MEMORY stars Liam Neeson as Alex, a hitman suffering from an onset of Alzheimer’s disease who’s ordered to kill a young teenager girl rescued from a sex trafficking ring by an FBI agent named Vincent. Alex can not go through with the murder of the girl, but his business partner in Mexico City carries it out and tries to kill Alex. Alex turns the tables on his business partner. He then goes on a rampage against the human traffickers behind the girl’s murder. Meanwhile, the FBI agent and his team try to follow Alex’s trail of destruction and get to the culprits before Alex does.
MEMORY is a riveting, well-directed thriller. It’s one of Liam Neeson’s better movies as a lone wolf action star. Also, Guy Pearce does an excellent job as the compassionate, heroic FBI agent. He’s the movie’s moral center. That said, MEMORY has lots of strong foul language and violence, including some extremely bloody gun violence. Finally, there’s some moral relativism at the end of MEMORY involving vigilante justice by a police officer. So, MOVIEGUIDE® advises extreme caution.
(BB, PP, C, Ab, LLL, VVV, S, A, MM):
Dominant Worldview and Other Worldview Content/Elements:
Strong moral, biblical worldview with a positive view of police officers trying to bring evil criminals to justice, with some light brief Christian references, marred by some vigilante justice by one police officer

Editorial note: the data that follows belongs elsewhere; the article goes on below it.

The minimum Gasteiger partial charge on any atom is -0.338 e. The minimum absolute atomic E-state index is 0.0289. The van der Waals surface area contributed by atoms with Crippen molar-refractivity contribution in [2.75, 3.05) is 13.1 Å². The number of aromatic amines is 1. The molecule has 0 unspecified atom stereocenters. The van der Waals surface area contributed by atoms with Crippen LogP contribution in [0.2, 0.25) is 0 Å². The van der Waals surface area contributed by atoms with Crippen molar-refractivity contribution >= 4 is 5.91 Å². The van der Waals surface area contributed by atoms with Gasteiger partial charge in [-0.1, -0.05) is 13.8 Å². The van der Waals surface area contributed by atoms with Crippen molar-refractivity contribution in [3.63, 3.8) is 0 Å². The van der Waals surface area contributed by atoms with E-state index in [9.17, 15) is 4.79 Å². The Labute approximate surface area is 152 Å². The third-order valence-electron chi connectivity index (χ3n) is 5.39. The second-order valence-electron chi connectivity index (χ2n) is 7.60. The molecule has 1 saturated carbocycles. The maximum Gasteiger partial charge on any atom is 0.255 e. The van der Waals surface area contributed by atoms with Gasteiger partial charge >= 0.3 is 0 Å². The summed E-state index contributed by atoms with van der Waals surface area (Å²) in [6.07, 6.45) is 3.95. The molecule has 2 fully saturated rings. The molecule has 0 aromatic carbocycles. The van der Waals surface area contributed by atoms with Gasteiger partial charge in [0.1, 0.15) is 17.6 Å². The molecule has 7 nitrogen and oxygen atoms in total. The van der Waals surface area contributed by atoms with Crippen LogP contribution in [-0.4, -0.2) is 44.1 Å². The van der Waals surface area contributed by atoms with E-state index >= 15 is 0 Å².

62 obscenities (about 40 or so “f” words), six Jesus profanities, one OMG profanities
Lots of gun violence, including some extreme and bloody gun violence, such as hitman kills sex traffickers involved in murder of young teenage girl who’s a possible witness, hitman tied to steering wheel of car as another hitman detonates the bomb that the first hitman had placed under the car to kill the second hitman, FBI tackles sex trafficker and they fly through a window and land on a car below (sex trafficker is killed), several gun battles, man patches up bullet wound in stomach, killer cuts character’s throat with a garrot, body of young teenage girl found with gunshot wound in forehead, innocent bystander killed in one gun battle
Sexual content includes implied fornication, FBI agent poses as a client in a sex trafficking sting by the FBI, video shows older man entering room of teenage sex slave, and there’s brief talk later of the man being guilty of raping multiple such girls, man traffics his young teenage daughter
Upper and rear male nudity in two scenes
Some alcohol use
Smoking and/or Drug Use and Abuse:
No smoking or drugs; and,
Human trafficking but rebuked, two bad parental figures, corruption.
MEMORY stars Liam Neeson as a hitman who goes on a rampage after a human trafficking ring kills a young teenage girl from Mexico that he and an FBI agent tried to protect after the FBI killed the girl’s abusive father. MEMORY is a riveting thriller, but there’s lots of strong foul language, some extreme gun violence and some moral relativism when one of the cops working with the FBI engages in an act of vigilante justice at the end.
The movie begins with Liam Neeson’s hitman character, Alex Lewis, finishes a job in San Diego. Using a code, he texts his partner, a hitman who lives in Mexico City, that the job is done. What he doesn’t tell anyone, however, is that he’s suffering from Alzheimer’s and had to write down the hotel and room number where the victim was staying on his arm.